Fly­ing on the wings of a grand legacy

Business Day - Motor News - - FRONT PAGE -

Nigel Lofkin, cus­tomer host at Bent­ley head of­fice in Crewe, UK, is pas­sion­ate about the brand. So much so that when we vis­ited CW1 re­cently, he told us how sad he feels that some Bent­ley own­ers sim­ply order their car without visit­ing the fac­tory and see­ing what goes into each model be­fore they spec their choice of ve­hi­cle.

I have to say that af­ter visit­ing the fac­tory for the sec­ond time, I am in ab­so­lute agree­ment with him. You can’t ap­pre­ci­ate the thought and crafts­man­ship that goes into ev­ery model un­til you have seen the way some­one marks ev­ery im­per­fec­tion in the leather, the finely sliced piles of wood ve­neer (Bent­ley is a cen­tre of ex­cel­lence for wood in the Volk­swa­gen Group) and, of course, the chap who mea­sures the dis­tance be­tween stitch­ing on the steer­ing wheel with a fork. Yes, a fork.

Un­der the bon­net sits a su­perb piece of tech­nol­ogy and en­gi­neer­ing, but it takes a piece of cut­lery to get the best mea­sure­ments on the steer­ing wheel cor­rect. I’m sure they could use tech, yet a bloke with a fork does it all by hand.

He is not the only one ei­ther. Through­out the fac­tory there are crafts­peo­ple hard at work, from spe­cial­ists carv­ing the wood ve­neers, one of which, only for the Mul­sanne, comes from trees in Africa, to seam­stresses stitch­ing the leather. Here too is an in­ter­est­ing fact — the com­pany only uses bull leather as cow hide de­forms too eas­ily. The bulls are all from north­ern Europe where they live in fields with no fences to en­sure the leather re­mains un­dam­aged.

Wal­ter Owen Bent­ley, who started the com­pany in 1919, would be proud to see how well the com­pany has pre­served his legacy. That legacy in­cludes South African con­nec­tions.

The com­pany’s first chair­man was Woolf Bar­nato, the son of the founder of the Kim­ber­ley di­a­mond mine. The lat­est-gen­er­a­tion Mul­sanne was co­de­named Project Kim­ber­ley be­fore go­ing into fi­nal pro­duc­tion.

In more re­cent times, the com­pany’s di­rec­tor of pow­er­train en­gi­neer­ing, Paul Wil­liams, is from SA and the head of mo­tor­sport, Brian Gush, is also a South African.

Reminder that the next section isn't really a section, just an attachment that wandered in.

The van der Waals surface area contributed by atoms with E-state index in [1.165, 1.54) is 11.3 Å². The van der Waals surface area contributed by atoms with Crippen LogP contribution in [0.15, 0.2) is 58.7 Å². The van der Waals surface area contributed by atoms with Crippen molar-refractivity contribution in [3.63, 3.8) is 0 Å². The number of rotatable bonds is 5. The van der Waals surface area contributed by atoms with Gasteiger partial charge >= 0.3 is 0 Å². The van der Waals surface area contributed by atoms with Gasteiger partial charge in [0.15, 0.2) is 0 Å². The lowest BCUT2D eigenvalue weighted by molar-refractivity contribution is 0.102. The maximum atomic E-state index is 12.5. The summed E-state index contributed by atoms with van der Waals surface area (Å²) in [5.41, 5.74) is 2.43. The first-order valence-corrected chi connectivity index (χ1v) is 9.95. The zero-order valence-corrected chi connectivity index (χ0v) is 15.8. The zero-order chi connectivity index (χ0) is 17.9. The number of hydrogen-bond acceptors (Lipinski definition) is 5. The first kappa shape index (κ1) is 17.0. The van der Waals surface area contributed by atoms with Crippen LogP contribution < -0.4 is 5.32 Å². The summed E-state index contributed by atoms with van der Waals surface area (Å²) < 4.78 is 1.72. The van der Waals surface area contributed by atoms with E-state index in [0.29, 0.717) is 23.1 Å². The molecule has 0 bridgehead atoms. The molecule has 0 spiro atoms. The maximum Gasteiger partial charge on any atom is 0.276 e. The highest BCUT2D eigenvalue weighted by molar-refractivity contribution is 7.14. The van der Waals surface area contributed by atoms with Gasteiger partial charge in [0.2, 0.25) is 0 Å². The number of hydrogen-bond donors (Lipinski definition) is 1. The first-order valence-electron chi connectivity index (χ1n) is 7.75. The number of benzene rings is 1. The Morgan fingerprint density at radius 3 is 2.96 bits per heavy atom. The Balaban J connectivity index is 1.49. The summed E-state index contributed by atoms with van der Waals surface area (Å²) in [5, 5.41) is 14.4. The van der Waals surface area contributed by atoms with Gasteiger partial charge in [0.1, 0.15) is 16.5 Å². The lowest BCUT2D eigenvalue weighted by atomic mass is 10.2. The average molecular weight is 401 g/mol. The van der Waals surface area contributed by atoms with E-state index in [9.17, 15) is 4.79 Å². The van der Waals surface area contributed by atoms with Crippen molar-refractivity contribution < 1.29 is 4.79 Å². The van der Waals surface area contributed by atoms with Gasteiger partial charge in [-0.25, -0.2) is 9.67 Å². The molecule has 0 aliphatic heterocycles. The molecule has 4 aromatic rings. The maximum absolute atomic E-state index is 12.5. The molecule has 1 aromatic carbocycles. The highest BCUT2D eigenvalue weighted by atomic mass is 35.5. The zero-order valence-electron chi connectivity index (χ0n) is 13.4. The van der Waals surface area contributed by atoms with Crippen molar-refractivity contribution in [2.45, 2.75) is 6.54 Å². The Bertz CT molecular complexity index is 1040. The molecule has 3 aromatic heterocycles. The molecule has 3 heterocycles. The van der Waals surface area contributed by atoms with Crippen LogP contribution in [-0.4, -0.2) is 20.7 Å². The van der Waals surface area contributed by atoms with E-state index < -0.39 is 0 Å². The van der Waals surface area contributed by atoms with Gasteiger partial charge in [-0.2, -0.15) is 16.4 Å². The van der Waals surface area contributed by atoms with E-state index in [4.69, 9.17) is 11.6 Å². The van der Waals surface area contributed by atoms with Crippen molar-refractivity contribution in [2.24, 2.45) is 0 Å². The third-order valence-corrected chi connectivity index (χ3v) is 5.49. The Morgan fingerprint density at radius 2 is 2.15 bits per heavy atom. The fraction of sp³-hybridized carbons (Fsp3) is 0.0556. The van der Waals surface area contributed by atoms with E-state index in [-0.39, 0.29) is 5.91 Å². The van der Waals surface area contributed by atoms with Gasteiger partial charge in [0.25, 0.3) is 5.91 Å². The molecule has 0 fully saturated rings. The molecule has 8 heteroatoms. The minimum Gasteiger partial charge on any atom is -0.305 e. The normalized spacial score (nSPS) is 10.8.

We were for­tu­nate to spend time with a cou­ple of the de­sign­ers, in­clud­ing Dar­ren Day, head of ex­te­rior de­sign who took me through some of the fea­tures on the Ben­tayga SUV. He pointed out that the Ben­tayga was not an easy project, say­ing that it’s vir­tu­ally im­pos­si­ble to de­sign a re­ally good-look­ing SUV be­cause of the di­men­sions.

That was clear in the orig­i­nal con­cept that was lam­basted by many, but Day says the order books filled up im­me­di­ately in spite of the crit­i­cism. The de­sign changed sig­nif­i­cantly from that con­cept and while the Ben­tayga is not every­one’s cup of tea, it re­mains true to some of the key Bent­ley de­sign el­e­ments.

We got to ex­pe­ri­ence the Ben­tayga more when we took a V8 ver­sion from the fac­tory for a cou­ple of days’ driv­ing through the pic­ture post­card Cotswolds and Ox­ford­shire.

The roads of the UK are not as per­fect as you might think and even the Ben­tayga with its air sus­pen­sion felt many of the bumps. That is prob­a­bly more be­cause of the enor­mous wheels of course, but even with a few road im­per­fec­tions, it cruised with a level of lux­ury that is in­cred­i­ble.

Ex­pe­ri­enc­ing the fac­tory pro­vided a new di­men­sion to the drive. Hold­ing that hand­crafted steer­ing wheel one could ap­pre­ci­ate the crafts­man­ship that went into it. Look­ing at the wood trims in the dash, the Bent­ley wing de­sign to it and the pre­cise three rows of milling in each metal dial al­lowed an el­e­vated sense of ap­pre­ci­a­tion of what it takes to craft a Bent­ley.

This of course made ne­go­ti­at­ing the nar­row roads of the Cotswolds vil­lages a lit­tle more of an ap­pre­hen­sive ex­pe­ri­ence. Driv­ing within inches of the hedgerows and the mir­rors of cars tightly parked along nar­row vil­lage streets, I was con­scious of the size of the Ben­tayga and the per­fec­tion of its paint­work.

First stop was the beau­ti­ful gate­way to the Cotswolds, Broad­way, a town that at the height of sum­mer is full of coachloads of tourists. It was qui­eter when we were there, although still busy enough to

frus­trate our pho­tog­ra­pher, the aptly named Nick Eng­land. We man­aged to get the shot we wanted, but suf­fice to say ev­ery­where we looked there were post­card back­drops for the re­gal Bent­ley.

Be­yond the vil­lages and on larger roads with fields on ei­ther side, the Ben­tayga stretched its legs, although the con­stant changes in speed lim­its meant it never reached a can­ter let alone a gal­lop. In­stead it wafted through the coun­try­side in a gen­tle­manly man­ner, oc­ca­sion­ally re­leas­ing a bark from the ex­haust as it dropped a gear be­fore set­tling back into an el­e­gant cruise.

The drive was all very, well, Bent­ley re­ally. But un­like the Premier League foot­ballers that Lofkin says of­ten order their cars without visit­ing the fac­tory, our visit to CW1 en­hanced my ap­pre­ci­a­tion of the Ben­tayga.

It is not sim­ply the sum of its parts, it is the sum of Bent­ley’s his­tory and the sum of years, decades even, of ded­i­ca­tion from those who lov­ingly cre­ate each com­po­nent.

The Ben­tayga, like other mod­els in the range, is some­thing grand, some­thing to be ap­pre­ci­ated. It is a Bent­ley.

The Ben­tayga V8 wafts through a Cotswold vil­lage.

Above: Bent­ley is a brand with some se­ri­ous his­tory. We had a new level of ap­pre­ci­a­tion for the in­te­rior af­ter visit­ing the fac­tory in Crewe, left.

Bent­ley cus­tomer host Nigel Lofkin ex­plains the wood ve­neer pro­duc­tion process.

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